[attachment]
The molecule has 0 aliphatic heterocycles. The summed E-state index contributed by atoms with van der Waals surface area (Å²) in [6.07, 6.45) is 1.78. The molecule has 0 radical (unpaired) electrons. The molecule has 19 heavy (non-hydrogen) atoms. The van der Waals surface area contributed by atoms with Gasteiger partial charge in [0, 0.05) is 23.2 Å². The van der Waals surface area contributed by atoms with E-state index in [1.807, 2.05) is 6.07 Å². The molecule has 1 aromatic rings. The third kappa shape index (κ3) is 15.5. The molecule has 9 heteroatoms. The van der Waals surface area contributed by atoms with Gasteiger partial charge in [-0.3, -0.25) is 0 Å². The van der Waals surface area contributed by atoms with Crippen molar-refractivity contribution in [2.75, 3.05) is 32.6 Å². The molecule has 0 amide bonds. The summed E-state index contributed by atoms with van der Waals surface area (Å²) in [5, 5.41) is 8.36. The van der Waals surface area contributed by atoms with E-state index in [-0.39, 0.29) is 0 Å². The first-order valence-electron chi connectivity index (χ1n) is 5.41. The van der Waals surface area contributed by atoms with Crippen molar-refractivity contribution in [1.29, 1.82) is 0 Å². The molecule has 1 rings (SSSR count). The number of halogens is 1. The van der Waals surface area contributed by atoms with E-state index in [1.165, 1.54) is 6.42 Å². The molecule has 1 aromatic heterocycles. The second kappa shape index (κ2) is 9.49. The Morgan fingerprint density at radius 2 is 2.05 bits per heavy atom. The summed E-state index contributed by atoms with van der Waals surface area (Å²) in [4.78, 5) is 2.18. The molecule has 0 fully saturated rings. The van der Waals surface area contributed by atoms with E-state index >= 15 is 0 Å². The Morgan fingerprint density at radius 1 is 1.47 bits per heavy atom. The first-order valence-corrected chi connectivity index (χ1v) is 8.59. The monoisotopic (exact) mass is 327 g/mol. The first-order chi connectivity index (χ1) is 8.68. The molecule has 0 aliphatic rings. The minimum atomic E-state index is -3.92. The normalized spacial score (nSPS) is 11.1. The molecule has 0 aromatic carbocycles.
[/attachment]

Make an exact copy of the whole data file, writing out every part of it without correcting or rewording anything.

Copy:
The molecule has 0 aliphatic heterocycles. The summed E-state index contributed by atoms with van der Waals surface area (Å²) in [6.07, 6.45) is 1.78. The molecule has 0 radical (unpaired) electrons. The molecule has 19 heavy (non-hydrogen) atoms. The van der Waals surface area contributed by atoms with Gasteiger partial charge in [0, 0.05) is 23.2 Å². The van der Waals surface area contributed by atoms with E-state index in [1.807, 2.05) is 6.07 Å². The molecule has 1 aromatic rings. The third kappa shape index (κ3) is 15.5. The molecule has 9 heteroatoms. The van der Waals surface area contributed by atoms with Gasteiger partial charge in [-0.3, -0.25) is 0 Å². The van der Waals surface area contributed by atoms with Crippen molar-refractivity contribution in [2.75, 3.05) is 32.6 Å². The molecule has 0 amide bonds. The summed E-state index contributed by atoms with van der Waals surface area (Å²) in [5, 5.41) is 8.36. The van der Waals surface area contributed by atoms with E-state index in [-0.39, 0.29) is 0 Å². The first-order valence-electron chi connectivity index (χ1n) is 5.41. The van der Waals surface area contributed by atoms with Crippen molar-refractivity contribution in [1.29, 1.82) is 0 Å². The molecule has 1 rings (SSSR count). The number of halogens is 1. The van der Waals surface area contributed by atoms with E-state index in [1.165, 1.54) is 6.42 Å². The molecule has 1 aromatic heterocycles. The second kappa shape index (κ2) is 9.49. The Morgan fingerprint density at radius 2 is 2.05 bits per heavy atom. The summed E-state index contributed by atoms with van der Waals surface area (Å²) in [4.78, 5) is 2.18. The molecule has 0 fully saturated rings. The van der Waals surface area contributed by atoms with E-state index >= 15 is 0 Å². The Morgan fingerprint density at radius 1 is 1.47 bits per heavy atom. The first-order valence-corrected chi connectivity index (χ1v) is 8.59. The monoisotopic (exact) mass is 327 g/mol. The first-order chi connectivity index (χ1) is 8.68. The molecule has 0 aliphatic rings. The minimum atomic E-state index is -3.92. The normalized spacial score (nSPS) is 11.1. The molecule has 0 aromatic carbocycles.